nep-evo New Economics Papers
on Evolutionary Economics
Issue of 2012‒01‒25
seventeen papers chosen by
Matthew Baker
City University of New York

  1. Cognitive load in the multi-player prisoner's dilemma game By Duffy, Sean; Smith, John
  2. Rationality and choices in economics: behavioral and evolutionationary approaches By Graziano , Mario; Schilirò, Daniele
  3. The Emotional Consequences of Pro-social Behavior in Markets By Toke Fosgaard
  4. Evolutionarily stable in-group favoritism and out-group spite in intergroup conflict By Kai A. Konrad; Florian Morath
  5. Social Preferences in Private Decisions By Jona Linde; Joep Sonnemans
  6. Strong, Bold, and Kind: Self-Control and Cooperation in Social Dilemmas By Kocher, Martin G.; Martinsson, Peter; Myrseth, Kristian Ove R.; Wollbrant, Conny
  7. Altruism, Cooperation, and Efficiency: Agricultural Production in Polygynous Households By Akresh, Richard; Chen, Joyce J.; Moore, Charity
  8. Time Horizon and Cooperation in Continuous Time By Maria Bigoni; Marco Casari; Andrzej Skrzypaczx; Giancarlo Spagnolo
  9. Those Outsiders: How Downstream Externalities Affect Public Good Provision By Sarah Jacobson; Jason Delaney
  10. The Good of the Few: Reciprocity in the Provision of a Public Bad By Sarah Jacobson; Jason Delaney
  11. Learning in experimental 2 x 2 games By Thorsten Chmura; Sebastian Goerg; Reinhard Selten
  12. Who Acts More Like a Game Theorist? Group and Individual Play in a Sequential Market Game and the Effect of the Time Horizon By Wieland Mueller; Fangfang Tan
  13. Social identity and competitiveness By Dargnies, Marie-Pierre
  14. Redistribution and the cultural transmission of the taste for fairness By Gilles Le Garrec;
  15. Aspirations of the middle class: voting on redistribution and status concerns By Kai A. Konrad; Florian Morath
  16. A Mass Phenomenon: The Social Evolution of Obesity By Strulik, Holger
  17. Is culture a determinant of financial development? By Dutta, Nabamita; Mukherjee, Deepraj

  1. By: Duffy, Sean; Smith, John
    Abstract: We find that differences in the ability to devote cognitive resources to a strategic interaction imply differences in strategic behavior. In our experiment, we manipulate the availability of cognitive resources by applying a differential cognitive load. In cognitive load experiments, subjects are directed to perform a task which occupies cognitive resources, in addition to making a choice in another domain. The greater the cognitive resources required for the task implies that fewer such resources will be available for deliberation on the choice. Although much is known about how subjects make decisions under a cognitive load, little is known about how this affects behavior in strategic games. We run an experiment in which subjects play a repeated multi-player prisoner's dilemma game under two cognitive load treatments. In one treatment, subjects are placed under a high cognitive load (given a 7 digit number to recall) and subjects in the other are placed under a low cognitive load (given a 2 digit number). We find that the behavior of the subjects in the low load condition converges to the Subgame Perfect Nash Equilibrium prediction at a faster rate than those in the high load treatment. However, we do not find the corresponding relationship involving outcomes in the game. Specifically, there is no evidence of a significantly different convergence of game outcomes across treatments. As an explanation of these two results, we find evidence that low load subjects are better able to condition their behavior on the outcomes of previous periods.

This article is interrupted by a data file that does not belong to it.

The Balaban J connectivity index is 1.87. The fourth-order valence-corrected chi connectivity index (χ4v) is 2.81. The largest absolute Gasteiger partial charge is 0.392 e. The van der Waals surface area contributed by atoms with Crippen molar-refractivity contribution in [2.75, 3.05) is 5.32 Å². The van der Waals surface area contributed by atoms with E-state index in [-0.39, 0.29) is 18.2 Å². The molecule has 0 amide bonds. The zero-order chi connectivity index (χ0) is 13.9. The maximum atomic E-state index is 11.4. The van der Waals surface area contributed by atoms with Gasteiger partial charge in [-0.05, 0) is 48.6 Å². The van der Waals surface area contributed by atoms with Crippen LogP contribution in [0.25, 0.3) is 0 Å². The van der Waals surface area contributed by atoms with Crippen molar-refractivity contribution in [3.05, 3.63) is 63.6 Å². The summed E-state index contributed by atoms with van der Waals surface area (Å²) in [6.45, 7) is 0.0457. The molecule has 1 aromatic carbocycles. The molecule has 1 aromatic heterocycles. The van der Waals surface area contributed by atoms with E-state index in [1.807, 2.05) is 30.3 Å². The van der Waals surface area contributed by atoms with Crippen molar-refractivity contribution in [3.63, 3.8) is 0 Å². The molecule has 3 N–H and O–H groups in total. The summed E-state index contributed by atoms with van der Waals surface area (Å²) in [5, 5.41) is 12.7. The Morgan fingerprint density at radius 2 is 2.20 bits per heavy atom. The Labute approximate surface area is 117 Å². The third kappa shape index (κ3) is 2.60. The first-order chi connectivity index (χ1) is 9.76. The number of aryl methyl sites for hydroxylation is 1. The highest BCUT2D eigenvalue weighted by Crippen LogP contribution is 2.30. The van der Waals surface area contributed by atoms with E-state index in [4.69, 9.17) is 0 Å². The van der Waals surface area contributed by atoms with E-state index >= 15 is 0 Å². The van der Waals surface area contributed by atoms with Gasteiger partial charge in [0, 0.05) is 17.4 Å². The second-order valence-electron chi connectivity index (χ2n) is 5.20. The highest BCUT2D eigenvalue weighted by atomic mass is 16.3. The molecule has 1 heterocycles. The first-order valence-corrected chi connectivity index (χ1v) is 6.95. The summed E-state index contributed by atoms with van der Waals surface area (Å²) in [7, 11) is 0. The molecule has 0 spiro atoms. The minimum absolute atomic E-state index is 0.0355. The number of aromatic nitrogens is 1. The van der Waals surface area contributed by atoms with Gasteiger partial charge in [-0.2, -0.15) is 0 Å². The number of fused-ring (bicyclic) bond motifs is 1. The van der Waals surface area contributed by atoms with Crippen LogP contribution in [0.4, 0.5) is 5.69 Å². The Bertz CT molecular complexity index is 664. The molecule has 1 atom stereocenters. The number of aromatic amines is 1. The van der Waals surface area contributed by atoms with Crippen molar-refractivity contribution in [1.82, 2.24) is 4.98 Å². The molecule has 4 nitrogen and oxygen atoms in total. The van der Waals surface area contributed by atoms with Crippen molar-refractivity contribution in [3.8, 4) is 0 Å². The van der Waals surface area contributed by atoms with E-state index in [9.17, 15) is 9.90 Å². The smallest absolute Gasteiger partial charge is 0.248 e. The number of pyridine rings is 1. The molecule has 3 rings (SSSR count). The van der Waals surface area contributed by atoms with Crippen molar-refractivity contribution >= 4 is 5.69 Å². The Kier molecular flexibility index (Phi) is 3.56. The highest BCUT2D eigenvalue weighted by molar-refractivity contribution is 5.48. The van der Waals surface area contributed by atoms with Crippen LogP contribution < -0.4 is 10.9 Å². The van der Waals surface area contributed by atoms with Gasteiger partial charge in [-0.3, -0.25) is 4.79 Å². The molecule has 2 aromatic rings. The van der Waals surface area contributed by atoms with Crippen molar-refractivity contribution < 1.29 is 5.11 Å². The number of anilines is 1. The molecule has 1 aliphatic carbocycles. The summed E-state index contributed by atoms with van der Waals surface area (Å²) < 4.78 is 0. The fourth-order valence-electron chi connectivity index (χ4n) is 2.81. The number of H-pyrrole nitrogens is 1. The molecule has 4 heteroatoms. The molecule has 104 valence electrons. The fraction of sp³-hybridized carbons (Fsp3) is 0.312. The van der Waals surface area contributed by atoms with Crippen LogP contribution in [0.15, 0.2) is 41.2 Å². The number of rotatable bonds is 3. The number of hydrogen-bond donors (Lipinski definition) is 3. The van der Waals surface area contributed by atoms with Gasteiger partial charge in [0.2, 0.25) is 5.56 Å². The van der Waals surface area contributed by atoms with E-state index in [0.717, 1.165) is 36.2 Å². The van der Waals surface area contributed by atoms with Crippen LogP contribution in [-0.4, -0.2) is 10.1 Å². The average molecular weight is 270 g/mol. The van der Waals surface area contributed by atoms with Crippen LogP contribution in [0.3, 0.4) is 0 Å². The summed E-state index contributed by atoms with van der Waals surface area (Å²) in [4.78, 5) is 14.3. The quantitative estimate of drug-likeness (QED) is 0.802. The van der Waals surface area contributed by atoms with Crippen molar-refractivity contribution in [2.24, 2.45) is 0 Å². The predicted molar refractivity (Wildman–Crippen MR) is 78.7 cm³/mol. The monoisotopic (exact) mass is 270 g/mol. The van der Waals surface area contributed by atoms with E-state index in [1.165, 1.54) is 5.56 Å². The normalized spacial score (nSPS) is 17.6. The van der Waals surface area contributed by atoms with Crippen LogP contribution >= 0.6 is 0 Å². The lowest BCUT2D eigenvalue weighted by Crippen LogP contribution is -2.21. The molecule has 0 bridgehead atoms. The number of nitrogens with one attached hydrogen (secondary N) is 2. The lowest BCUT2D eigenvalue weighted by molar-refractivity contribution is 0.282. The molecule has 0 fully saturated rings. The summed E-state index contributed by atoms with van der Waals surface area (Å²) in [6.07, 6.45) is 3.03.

Keywords: cognitive resources; experimental economics; experimental game theory; public goods game
    JEL: C72 C91
    Date: 2012–01–11
  2. By: Graziano , Mario; Schilirò, Daniele
    Abstract: The paper critically discusses the issue of rationality and choices in economics in both the behavioural and evolutionary approaches. Our study aims, on the one hand, to highlight the scientific contributions of psychology in economics, since psychology, and with it the theoretical approach of the behavioral economics, has made more complex and problematic the analysis of economic choices, showing the limits of rationality. On the other hand, the work offers a reinterpretation of the theory of Alfred Marshall in a biologicalevolutionary perspective. The reinterpretation of Marshall's theory in a evolutionary perspective aims to show that, historically, economics has not been a discipline aligned in a homogenous way to a single and undifferentiated thought, locked into the idea of perfect rationality, but, on the opposite, is a discipline that has enriched itself and continually is enriching by contributions and significant contaminations with other research fields.
    Keywords: rationality; choices; behavioral economics; evolutionary theories; biology;
    JEL: D03 D81 B52 D90 B13 D01
    Date: 2012–01
  3. By: Toke Fosgaard (Institute of Food and Resource Economics, University of Copenhagen)
    Abstract: Pro-social behavior made when buying private goods is becoming increasingly popular. Several findings from behavioral and experimental economics however emphasizes that people are less pro-social in such situations, compared to pro-social decisions in non-market contexts. This paper suggests that emotional responses are important explanations of this finding. It is first argued that the emotional response to a pro-social decision combined with private good purchase is different from the response to a similar decision in a non-market situation. Through evidence from a laboratory experiment, it is then found, that deciding on a social choice in a market exchange involves a less positive emotional reaction to others, compared to non-market situations. Moreover, subjects in market contexts are found to be less responsive to other subjects’ contribution behavior, relative to the non-market contexts.